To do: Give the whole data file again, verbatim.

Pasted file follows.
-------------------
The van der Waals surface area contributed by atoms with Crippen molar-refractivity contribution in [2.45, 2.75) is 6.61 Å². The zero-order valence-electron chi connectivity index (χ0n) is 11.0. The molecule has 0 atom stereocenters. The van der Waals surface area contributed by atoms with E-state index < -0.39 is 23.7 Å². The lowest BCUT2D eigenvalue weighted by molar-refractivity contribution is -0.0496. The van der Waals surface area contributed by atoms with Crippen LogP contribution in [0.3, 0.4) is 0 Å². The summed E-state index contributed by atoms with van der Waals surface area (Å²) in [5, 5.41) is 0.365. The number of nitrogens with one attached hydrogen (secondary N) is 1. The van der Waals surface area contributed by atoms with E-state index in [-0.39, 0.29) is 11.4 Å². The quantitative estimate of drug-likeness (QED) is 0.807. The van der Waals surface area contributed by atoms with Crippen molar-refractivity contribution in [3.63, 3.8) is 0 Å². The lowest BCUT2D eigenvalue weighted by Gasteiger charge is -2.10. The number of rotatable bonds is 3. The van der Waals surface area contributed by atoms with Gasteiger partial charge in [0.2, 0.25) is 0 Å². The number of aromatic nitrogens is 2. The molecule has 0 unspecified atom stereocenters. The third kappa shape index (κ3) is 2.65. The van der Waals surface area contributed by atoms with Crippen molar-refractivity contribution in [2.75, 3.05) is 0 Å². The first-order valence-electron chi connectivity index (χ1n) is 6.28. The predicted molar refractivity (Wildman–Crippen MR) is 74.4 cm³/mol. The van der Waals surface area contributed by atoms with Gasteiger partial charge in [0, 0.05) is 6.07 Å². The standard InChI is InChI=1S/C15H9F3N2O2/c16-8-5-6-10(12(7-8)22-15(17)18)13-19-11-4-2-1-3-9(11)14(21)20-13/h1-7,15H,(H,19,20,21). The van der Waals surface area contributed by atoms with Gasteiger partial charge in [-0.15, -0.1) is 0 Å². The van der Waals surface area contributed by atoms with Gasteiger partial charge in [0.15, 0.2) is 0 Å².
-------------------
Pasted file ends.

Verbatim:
The van der Waals surface area contributed by atoms with Crippen molar-refractivity contribution in [2.45, 2.75) is 6.61 Å². The zero-order valence-electron chi connectivity index (χ0n) is 11.0. The molecule has 0 atom stereocenters. The van der Waals surface area contributed by atoms with E-state index < -0.39 is 23.7 Å². The lowest BCUT2D eigenvalue weighted by molar-refractivity contribution is -0.0496. The van der Waals surface area contributed by atoms with Crippen LogP contribution in [0.3, 0.4) is 0 Å². The summed E-state index contributed by atoms with van der Waals surface area (Å²) in [5, 5.41) is 0.365. The number of nitrogens with one attached hydrogen (secondary N) is 1. The van der Waals surface area contributed by atoms with E-state index in [-0.39, 0.29) is 11.4 Å². The quantitative estimate of drug-likeness (QED) is 0.807. The van der Waals surface area contributed by atoms with Crippen molar-refractivity contribution in [3.63, 3.8) is 0 Å². The lowest BCUT2D eigenvalue weighted by Gasteiger charge is -2.10. The number of rotatable bonds is 3. The van der Waals surface area contributed by atoms with Gasteiger partial charge in [0.2, 0.25) is 0 Å². The number of aromatic nitrogens is 2. The molecule has 0 unspecified atom stereocenters. The third kappa shape index (κ3) is 2.65. The van der Waals surface area contributed by atoms with Crippen molar-refractivity contribution in [2.75, 3.05) is 0 Å². The first-order valence-electron chi connectivity index (χ1n) is 6.28. The predicted molar refractivity (Wildman–Crippen MR) is 74.4 cm³/mol. The van der Waals surface area contributed by atoms with Gasteiger partial charge in [0, 0.05) is 6.07 Å². The standard InChI is InChI=1S/C15H9F3N2O2/c16-8-5-6-10(12(7-8)22-15(17)18)13-19-11-4-2-1-3-9(11)14(21)20-13/h1-7,15H,(H,19,20,21). The van der Waals surface area contributed by atoms with Gasteiger partial charge in [-0.15, -0.1) is 0 Å². The van der Waals surface area contributed by atoms with Gasteiger partial charge in [0.15, 0.2) is 0 Å².